|Hospital preparing for the worst|
LAWRENCEVILLE - Although there had been no confirmed cases of COVID-19 in Lawrence County as of Monday afternoon, Lawrence County Memorial Hospital is taking necessary precautions.
"We're preparing for the worst and hoping for something much better than that," Don Robbins, the Chief Executive Officer at the hospital said on Monday.
As of last week, the hospital had erected a triage tent near the emergency room entrance, in the event that symptoms strike a multitude of Lawrence Countians all at once. In addition, the facility had increased its capacity from the standard 25 at critical access hospitals to more than 30.
Also, in recent days, the hospital has obtained a few ventilators, and beefed up its supply of other emergency items such as masks, eye gear, goggles, face shields and "bunny suits."
"We're not terribly bad in that regard right now," Robbins said. "But I know if an outbreak were to occur it could get pretty dire, pretty quick. We're reaching out to other organizations to try get some of those things built up, so we have the ability to protect our caregivers."
It's impossible not to notice the temporary triage tent when passing by the property. It will be put to use if multiple patients descend upon the hospital at once.
"It's in case people show up en masse with potential symptoms, looking like they need to be treated," said Robbins. "That'll allow us to test people outside the confines of the hospital, to avoid any spread within the hospital."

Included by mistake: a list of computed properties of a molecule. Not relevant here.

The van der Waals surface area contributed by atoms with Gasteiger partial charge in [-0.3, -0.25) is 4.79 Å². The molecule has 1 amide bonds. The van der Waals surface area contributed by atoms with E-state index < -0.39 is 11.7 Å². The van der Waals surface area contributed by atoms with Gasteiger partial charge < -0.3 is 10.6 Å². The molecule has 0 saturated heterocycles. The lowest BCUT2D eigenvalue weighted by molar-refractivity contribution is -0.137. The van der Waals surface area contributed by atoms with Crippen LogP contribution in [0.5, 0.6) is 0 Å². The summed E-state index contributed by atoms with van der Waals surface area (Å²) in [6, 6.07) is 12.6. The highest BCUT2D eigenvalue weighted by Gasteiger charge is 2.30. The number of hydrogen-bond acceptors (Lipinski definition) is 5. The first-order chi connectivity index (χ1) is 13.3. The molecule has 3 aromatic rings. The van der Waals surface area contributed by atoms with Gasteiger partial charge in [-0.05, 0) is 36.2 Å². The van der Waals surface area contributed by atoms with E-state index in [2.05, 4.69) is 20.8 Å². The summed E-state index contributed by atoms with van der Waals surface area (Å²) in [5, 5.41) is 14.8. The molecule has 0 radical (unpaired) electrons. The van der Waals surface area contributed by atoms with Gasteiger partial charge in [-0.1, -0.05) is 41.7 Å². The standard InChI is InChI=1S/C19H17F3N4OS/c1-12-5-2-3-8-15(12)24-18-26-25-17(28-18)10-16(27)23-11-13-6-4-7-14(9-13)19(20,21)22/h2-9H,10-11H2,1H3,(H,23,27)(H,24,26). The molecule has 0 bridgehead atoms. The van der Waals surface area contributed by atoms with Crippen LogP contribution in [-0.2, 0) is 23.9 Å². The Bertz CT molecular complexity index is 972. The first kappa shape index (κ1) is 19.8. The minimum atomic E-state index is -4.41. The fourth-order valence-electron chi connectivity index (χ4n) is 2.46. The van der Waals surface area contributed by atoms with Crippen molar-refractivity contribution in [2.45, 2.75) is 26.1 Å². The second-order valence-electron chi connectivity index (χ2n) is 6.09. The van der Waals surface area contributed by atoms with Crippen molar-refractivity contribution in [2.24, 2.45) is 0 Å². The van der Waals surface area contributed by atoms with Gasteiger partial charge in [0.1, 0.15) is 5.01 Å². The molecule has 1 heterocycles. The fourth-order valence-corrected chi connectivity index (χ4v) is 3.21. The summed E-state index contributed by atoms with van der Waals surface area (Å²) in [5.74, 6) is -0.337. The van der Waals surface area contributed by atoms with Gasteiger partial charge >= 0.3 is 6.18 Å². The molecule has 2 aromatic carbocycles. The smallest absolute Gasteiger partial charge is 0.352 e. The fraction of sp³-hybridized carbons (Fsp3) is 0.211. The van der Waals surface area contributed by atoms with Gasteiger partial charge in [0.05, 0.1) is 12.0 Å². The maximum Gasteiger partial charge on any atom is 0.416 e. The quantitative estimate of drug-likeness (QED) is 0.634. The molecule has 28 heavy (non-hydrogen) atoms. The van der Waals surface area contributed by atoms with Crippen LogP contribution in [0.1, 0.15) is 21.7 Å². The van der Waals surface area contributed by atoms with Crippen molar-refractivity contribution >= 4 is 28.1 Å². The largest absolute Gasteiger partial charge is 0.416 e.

According to Robbins, symptoms of the coronavirus include a dry cough, a low-grade fever of perhaps 100 to 101, a sore throat and shortness of breath. Persons who are known to have been in contact with someone who's known to be infected, or who is known to have traveled to a "hot spot" will also be given greater priority when it comes to being tested.
Robbins said that someone who thinks they might be infected should first contact their health provider.
"That provider will then dictate what steps next need to be taken," he said.
In nearly all instances, regardless of whether or not they're tested, the patient will be sent home to recover. Most of the time, that will include a couple of weeks of quarantine.
"Normally, healthy individuals are going to be fine," said Robbins. "The more elderly population will probably be more susceptible. Their systems might be more compromised. Those are the people who will have to be monitored a little more closely."
Robbins admits to being "frustrated" by a lot of what's going on.
"I don't think it's right that hospitals are having to beg for protective equipment," he said. "We shouldn't have to do that in this day and time, in our great country, yet we are. I don't know if anybody knows the exact reason why, but it's deplorable in my book."